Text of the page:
The Lady Scribes are very happy to welcome Regency adventure author Shana Galen as our guest blogger today. Her novella, The Spy Wore Blue, is available for pre-order and will be released August 6th!
If you’ve ever read one of my books, you might expect to see me post about spies during the Regency period in England. In fact, my latest novella, The Spy Wore Blue: A Lord and Lady Spy novella is about a spy first introduced in Lord and Lady Spy. But Blue is only one of the characters in the novella. The other is his estranged wife, Helena Giles.
Helena is an opera singer living and working at the Teatro di San Carlo in Naples, Italy. In the novella, Blue makes frequent reference to the fact that Helena has lived up to the reputation of her fellow opera singers. What was that reputation? What was so naughty about singing opera?
Historically, women have not been allowed to perform on stage. In Shakespeare’s time, men played the women’s roles. It was considered unseemly for a woman to flaunt herself of stage. By the Regency era, this prohibition had been lifted, but no respectable woman would have dared set foot on stage. No matter how much acclaim the renowned actresses of the day—Sarah Siddons or Hannah Murphy—or the well-known opera singers—Catalani and Billington—might have received, respectable women did not perform in front of the masses.
Of course, it was perfectly acceptable for a young lady to show her talents on the pianoforte or to sing in front of a small group of family and friends, but performing on the stage at Drury Lane or Covent Garden were frowned upon. Part of the “naughtiness” of opera singers is rooted in truth. Opera singers as well as actresses had to change clothing quickly. Although there were dressing rooms during the Regency, anyone who has participated in a theatrical production knows that sometimes quick changes are necessary and performers are exposed. Further, actors and novelists have long been referred to as starving artists. It’s not surprising, therefore, that opera singers had reputations for trading sexual favors for a man’s monetary protection. This was probably not true of all opera singers or actresses, but these women certainly had more freedom than women in more traditional roles. Opera singers traveled the world, performing at various opera houses. They worked long hours to rehearse and then perform plays and operas. They formed close relationships with men who were not their fathers or brothers.
Two well-known opera singers from the Regency period are Angelica Catalani and Elizabeth Billington. Catalani was an Italian soprano who was rumored to have a range of three octaves. She made her London debut at the King’s Theater in 1806 and lived in England for many years. Like many of the great opera singers of her time, Catalani taught singing as well as performed.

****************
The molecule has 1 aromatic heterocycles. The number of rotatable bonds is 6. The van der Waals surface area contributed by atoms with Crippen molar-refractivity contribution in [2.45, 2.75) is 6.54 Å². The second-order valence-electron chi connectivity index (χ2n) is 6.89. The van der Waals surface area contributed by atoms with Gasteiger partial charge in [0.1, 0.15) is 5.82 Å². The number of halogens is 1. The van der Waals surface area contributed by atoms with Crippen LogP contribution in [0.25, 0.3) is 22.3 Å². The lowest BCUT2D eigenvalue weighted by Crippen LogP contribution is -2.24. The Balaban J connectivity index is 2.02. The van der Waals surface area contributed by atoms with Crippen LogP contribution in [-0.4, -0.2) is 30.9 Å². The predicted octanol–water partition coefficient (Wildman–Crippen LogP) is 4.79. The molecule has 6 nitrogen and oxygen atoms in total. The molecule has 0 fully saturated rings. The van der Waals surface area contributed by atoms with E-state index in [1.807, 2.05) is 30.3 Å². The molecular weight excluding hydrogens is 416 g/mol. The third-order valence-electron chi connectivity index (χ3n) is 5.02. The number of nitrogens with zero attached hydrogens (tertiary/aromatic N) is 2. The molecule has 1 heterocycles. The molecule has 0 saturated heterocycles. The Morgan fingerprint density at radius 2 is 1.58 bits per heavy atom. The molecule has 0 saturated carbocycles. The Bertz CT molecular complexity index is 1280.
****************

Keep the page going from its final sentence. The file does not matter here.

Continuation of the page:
Elizabeth Billington was a British opera singer who was described as having a sweet and flexible soprano voice but who was criticized as lacking feeling or acting talent. She is a prime example of one of the “naughty” opera singers. In 1792 a memoir about her was published which contained letters from Billington to her mother detailing her multiple affairs, illegitimate children, incest in her family, and the homosexual liaisons of her husband. The memoir was later discredited, but Billington was forced to flee to the Continent. She later returned to England and performed Artaxerxes at Covent Garden. We know this is an opera Jane Austen herself saw performed. Was Billington the opera singer she saw singing the role of Mandane?
When I was writing the character of Helena in The Spy Wore Blue I included a bit of Catalani and Billington in my character of Helena. Like these well-known opera singers, Helena is a soprano and performs in London. Like Billington, she flees to the Continent and takes a position with the respected Teatro di San Carlo, where Billington also made a triumphant comeback. And like the opera singers of her time, Helena has certainly earned her naughty reputation. But much like Billington, not all of the rumors may be believed.
Who are some of your favorite actors or musicians, and do you think they will be remembered two hundred years from now? One person who comments will win a copy of the first book in this series, Lord and Lady Spy (U.S. and Canada only).
The Spy Wore Blue: A Lord and Lady Spy Novella—August 2013
An exciting new novella in the popular Lord and Lady Spy series. Blue, an elite spy, tracks an assassin to Naples and the theater where his estranged wife performs. As he falls in love with his Helena again, Blue races to apprehend the assassin before he destroys them both.